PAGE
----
Gold and Dross

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It is in this vein that I repeat Sturgeon’s Revelation, which was wrung out of me after twenty years of wearying defense of science fiction against the attacks of people who used the worst examples of the field for ammunition, and whose conclusion was that ninety percent of sf is crud. The Revelation:

Ninety percent of everything is crud.

Corollary 1: The existence of immense quantities of trash in science fiction is admitted and it is regrettable; but it is no more unnatural than the existence of trash anywhere.

Corollary 2: The best science fiction is as good as the best fiction in any field.

— Theodore Sturgeon, “On Hand: A Book,” 1958

(In a 1953 speech he’d said, “When people talk about the mystery novel, they mention The Maltese Falcon and The Big Sleep. When they talk about the western, they say there’s The Way West and Shane. But when they talk about science fiction, they call it ‘that Buck Rogers stuff.'”)

A Reckoning

In the Sherlock Holmes story “The Adventure of the Mazarin Stone,” the narrator declares that “Holmes seldom laughed, but he got as near it as his old friend Watson could remember.”

Is that so? In 1960, Charles E. Lauterbach and Edward S. Lauterbach compiled this “Frequency Table Showing the Number and Kind of Responses Sherlock Holmes Made to Humourous Situations and Comments in His 60 Recorded Adventures”:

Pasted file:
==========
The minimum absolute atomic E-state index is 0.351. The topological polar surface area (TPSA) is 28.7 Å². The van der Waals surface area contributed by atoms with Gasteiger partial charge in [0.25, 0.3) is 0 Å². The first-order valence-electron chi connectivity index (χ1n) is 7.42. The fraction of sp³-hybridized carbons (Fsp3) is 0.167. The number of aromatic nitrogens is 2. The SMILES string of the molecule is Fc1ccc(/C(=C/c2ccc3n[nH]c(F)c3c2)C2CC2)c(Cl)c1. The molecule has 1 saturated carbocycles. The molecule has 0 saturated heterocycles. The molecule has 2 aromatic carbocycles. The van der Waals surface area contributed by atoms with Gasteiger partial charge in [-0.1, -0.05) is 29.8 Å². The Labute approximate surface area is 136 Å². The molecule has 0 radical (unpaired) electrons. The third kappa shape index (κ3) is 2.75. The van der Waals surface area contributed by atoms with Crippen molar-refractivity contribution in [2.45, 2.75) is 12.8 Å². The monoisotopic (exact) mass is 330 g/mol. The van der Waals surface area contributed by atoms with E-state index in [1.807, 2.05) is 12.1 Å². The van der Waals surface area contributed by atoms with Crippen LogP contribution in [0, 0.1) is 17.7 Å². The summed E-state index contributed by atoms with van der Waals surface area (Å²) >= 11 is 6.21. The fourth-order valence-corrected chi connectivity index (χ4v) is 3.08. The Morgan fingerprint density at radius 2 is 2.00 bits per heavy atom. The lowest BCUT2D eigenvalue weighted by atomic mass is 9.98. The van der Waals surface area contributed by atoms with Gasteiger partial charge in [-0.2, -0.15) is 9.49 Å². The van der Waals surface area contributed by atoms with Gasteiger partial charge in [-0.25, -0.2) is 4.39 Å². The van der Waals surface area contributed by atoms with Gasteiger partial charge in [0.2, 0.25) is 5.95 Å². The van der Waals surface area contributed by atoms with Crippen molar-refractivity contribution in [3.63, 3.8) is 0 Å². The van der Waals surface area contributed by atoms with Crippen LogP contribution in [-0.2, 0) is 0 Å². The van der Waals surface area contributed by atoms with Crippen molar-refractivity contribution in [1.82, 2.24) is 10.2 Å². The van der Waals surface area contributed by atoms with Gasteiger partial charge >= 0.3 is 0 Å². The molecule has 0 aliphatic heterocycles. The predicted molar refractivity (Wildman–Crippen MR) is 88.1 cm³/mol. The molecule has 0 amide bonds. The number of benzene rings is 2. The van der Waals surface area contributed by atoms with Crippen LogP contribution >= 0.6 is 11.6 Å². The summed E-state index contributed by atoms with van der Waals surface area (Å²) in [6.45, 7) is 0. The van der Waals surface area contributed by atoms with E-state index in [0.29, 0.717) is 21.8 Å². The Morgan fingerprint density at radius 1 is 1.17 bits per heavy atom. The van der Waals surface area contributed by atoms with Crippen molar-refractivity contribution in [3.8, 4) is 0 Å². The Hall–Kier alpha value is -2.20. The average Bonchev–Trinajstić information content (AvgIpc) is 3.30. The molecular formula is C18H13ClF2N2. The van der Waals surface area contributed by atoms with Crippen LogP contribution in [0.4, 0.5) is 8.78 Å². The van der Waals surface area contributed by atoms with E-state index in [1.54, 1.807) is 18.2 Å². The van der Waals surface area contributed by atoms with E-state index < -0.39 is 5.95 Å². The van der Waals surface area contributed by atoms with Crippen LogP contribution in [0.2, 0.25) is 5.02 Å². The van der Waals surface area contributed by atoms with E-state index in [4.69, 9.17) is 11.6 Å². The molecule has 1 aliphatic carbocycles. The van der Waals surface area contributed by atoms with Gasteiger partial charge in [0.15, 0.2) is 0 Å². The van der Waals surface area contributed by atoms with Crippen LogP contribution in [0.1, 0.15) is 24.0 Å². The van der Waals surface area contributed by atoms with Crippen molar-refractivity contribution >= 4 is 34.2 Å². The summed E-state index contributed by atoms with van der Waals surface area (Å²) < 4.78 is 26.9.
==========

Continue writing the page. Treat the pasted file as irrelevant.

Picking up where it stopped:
Smile 103
Laugh 65
Joke 58
Chuckle 31
Humor 10
Amusement 9
Cheer 7
Delight 7
Twinkle 7
Miscellaneous 19
Total 316

In a 1964 issue of the Sherlock Holmes Journal, A.G. Cooper claimed to have counted 292 instances of Holmes’ laughter. The Lauterbachs suggest that Watson may have been deaf.

(Charles E. Lauterbach and Edward S. Lauterbach, “The Man Who Seldom Laughed,” Baker Street Journal Christmas Annual 1960, 265–271.)

Policy

https://pixabay.com/en/mark-twain-vintage-author-humorist-391120/

Mark Twain received so many letters from would-be authors that he prepared a standard reply:

Dear Sir or Madam,–Experience has not taught me very much, still it has taught me that it is not wise to criticise a piece of literature, except to an enemy of the person who wrote it; then if you praise it that enemy admires you for your honest manliness, and if you dispraise it he admires you for your sound judgment.

Yours truly,

S.L.C.

An Unexpected Party

J.R.R. Tolkien received this letter in March 1956:

Dear Sir

I hope you do not mind my writing to you, but with reference to your story ‘Lord of the Rings’ running as a serial on the radio under the item on the programme ‘for the schools’ Home Service once a week in the afternoons I was rather interested in how you arrived at the name of one of the characters named Sam Gamgee because that happens to be my name. I haven’t heard the story myself not having a wireless but I know some who have, one being my nephew, bearing the same surname, who is a school teacher and it caused a laugh among his class when it came on. Another, my great neice and the latter’s daughter 9 yrs of age a pupil at a different school, also heard it and caused some surprise among the class when it came on at her school. I know it’s fiction, but it is rather a coincidence as the name is very uncommon, but well known in the medical profession.

The above address is my brothers as I have no permanent address.

Yrs faithfully

Sam Gamgee